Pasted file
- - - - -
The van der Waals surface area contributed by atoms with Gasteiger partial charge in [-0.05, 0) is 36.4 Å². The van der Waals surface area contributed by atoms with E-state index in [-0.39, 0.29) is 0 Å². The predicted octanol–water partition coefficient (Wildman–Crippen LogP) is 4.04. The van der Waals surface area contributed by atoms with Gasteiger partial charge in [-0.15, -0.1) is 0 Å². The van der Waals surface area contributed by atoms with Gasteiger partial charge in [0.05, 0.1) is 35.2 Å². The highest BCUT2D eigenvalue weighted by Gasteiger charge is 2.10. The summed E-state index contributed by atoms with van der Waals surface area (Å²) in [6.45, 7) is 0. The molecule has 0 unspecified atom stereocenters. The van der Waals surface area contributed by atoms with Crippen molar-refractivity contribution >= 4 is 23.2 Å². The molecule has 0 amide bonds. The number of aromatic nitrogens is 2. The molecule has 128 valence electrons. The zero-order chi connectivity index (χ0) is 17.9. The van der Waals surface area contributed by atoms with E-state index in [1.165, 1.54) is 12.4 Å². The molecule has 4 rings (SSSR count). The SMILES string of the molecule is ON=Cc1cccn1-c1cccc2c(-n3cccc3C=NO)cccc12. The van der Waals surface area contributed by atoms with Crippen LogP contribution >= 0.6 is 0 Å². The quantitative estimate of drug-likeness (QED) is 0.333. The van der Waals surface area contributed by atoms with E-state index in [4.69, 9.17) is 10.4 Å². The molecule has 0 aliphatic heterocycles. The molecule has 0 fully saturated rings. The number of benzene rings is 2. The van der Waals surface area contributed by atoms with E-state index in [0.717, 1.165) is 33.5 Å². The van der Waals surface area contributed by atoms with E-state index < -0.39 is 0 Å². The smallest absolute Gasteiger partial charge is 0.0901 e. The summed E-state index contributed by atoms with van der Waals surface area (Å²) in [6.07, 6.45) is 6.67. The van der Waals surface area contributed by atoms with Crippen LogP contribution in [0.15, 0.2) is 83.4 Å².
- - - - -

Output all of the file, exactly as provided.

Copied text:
The van der Waals surface area contributed by atoms with Gasteiger partial charge in [-0.05, 0) is 36.4 Å². The van der Waals surface area contributed by atoms with E-state index in [-0.39, 0.29) is 0 Å². The predicted octanol–water partition coefficient (Wildman–Crippen LogP) is 4.04. The van der Waals surface area contributed by atoms with Gasteiger partial charge in [-0.15, -0.1) is 0 Å². The van der Waals surface area contributed by atoms with Gasteiger partial charge in [0.05, 0.1) is 35.2 Å². The highest BCUT2D eigenvalue weighted by Gasteiger charge is 2.10. The summed E-state index contributed by atoms with van der Waals surface area (Å²) in [6.45, 7) is 0. The molecule has 0 unspecified atom stereocenters. The van der Waals surface area contributed by atoms with Crippen molar-refractivity contribution >= 4 is 23.2 Å². The molecule has 0 amide bonds. The number of aromatic nitrogens is 2. The molecule has 128 valence electrons. The zero-order chi connectivity index (χ0) is 17.9. The van der Waals surface area contributed by atoms with E-state index in [1.165, 1.54) is 12.4 Å². The molecule has 4 rings (SSSR count). The SMILES string of the molecule is ON=Cc1cccn1-c1cccc2c(-n3cccc3C=NO)cccc12. The van der Waals surface area contributed by atoms with Crippen LogP contribution >= 0.6 is 0 Å². The quantitative estimate of drug-likeness (QED) is 0.333. The van der Waals surface area contributed by atoms with E-state index in [4.69, 9.17) is 10.4 Å². The molecule has 0 aliphatic heterocycles. The molecule has 0 fully saturated rings. The number of benzene rings is 2. The van der Waals surface area contributed by atoms with E-state index in [0.717, 1.165) is 33.5 Å². The van der Waals surface area contributed by atoms with E-state index < -0.39 is 0 Å². The smallest absolute Gasteiger partial charge is 0.0901 e. The summed E-state index contributed by atoms with van der Waals surface area (Å²) in [6.07, 6.45) is 6.67. The van der Waals surface area contributed by atoms with Crippen LogP contribution in [0.15, 0.2) is 83.4 Å².